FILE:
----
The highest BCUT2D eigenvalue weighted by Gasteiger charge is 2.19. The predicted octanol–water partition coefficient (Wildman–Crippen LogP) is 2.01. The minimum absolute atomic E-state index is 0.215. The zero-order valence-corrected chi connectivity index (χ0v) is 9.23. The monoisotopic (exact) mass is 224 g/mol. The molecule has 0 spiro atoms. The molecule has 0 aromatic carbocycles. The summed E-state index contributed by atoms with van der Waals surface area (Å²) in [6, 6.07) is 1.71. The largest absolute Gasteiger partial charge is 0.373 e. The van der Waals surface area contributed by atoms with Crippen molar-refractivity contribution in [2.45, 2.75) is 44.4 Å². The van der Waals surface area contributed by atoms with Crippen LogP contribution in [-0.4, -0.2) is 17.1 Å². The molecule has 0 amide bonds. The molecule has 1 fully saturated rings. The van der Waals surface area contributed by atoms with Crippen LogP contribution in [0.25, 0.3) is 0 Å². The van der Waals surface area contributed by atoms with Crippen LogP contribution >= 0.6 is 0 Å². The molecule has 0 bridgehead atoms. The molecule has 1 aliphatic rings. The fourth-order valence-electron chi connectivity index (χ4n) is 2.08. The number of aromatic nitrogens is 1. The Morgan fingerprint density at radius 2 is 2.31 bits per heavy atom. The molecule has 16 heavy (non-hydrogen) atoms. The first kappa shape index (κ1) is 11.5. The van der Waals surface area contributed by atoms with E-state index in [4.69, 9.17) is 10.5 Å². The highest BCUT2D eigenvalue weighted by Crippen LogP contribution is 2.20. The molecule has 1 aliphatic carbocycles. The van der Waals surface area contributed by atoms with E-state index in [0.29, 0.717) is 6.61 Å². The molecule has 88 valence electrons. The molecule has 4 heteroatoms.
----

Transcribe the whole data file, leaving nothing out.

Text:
The highest BCUT2D eigenvalue weighted by Gasteiger charge is 2.19. The predicted octanol–water partition coefficient (Wildman–Crippen LogP) is 2.01. The minimum absolute atomic E-state index is 0.215. The zero-order valence-corrected chi connectivity index (χ0v) is 9.23. The monoisotopic (exact) mass is 224 g/mol. The molecule has 0 spiro atoms. The molecule has 0 aromatic carbocycles. The summed E-state index contributed by atoms with van der Waals surface area (Å²) in [6, 6.07) is 1.71. The largest absolute Gasteiger partial charge is 0.373 e. The van der Waals surface area contributed by atoms with Crippen molar-refractivity contribution in [2.45, 2.75) is 44.4 Å². The van der Waals surface area contributed by atoms with Crippen LogP contribution in [-0.4, -0.2) is 17.1 Å². The molecule has 0 amide bonds. The molecule has 1 fully saturated rings. The van der Waals surface area contributed by atoms with Crippen LogP contribution in [0.25, 0.3) is 0 Å². The van der Waals surface area contributed by atoms with Crippen LogP contribution >= 0.6 is 0 Å². The molecule has 0 bridgehead atoms. The molecule has 1 aliphatic rings. The fourth-order valence-electron chi connectivity index (χ4n) is 2.08. The number of aromatic nitrogens is 1. The Morgan fingerprint density at radius 2 is 2.31 bits per heavy atom. The molecule has 16 heavy (non-hydrogen) atoms. The first kappa shape index (κ1) is 11.5. The van der Waals surface area contributed by atoms with E-state index in [4.69, 9.17) is 10.5 Å². The highest BCUT2D eigenvalue weighted by Crippen LogP contribution is 2.20. The molecule has 1 aliphatic carbocycles. The van der Waals surface area contributed by atoms with E-state index in [0.29, 0.717) is 6.61 Å². The molecule has 88 valence electrons. The molecule has 4 heteroatoms.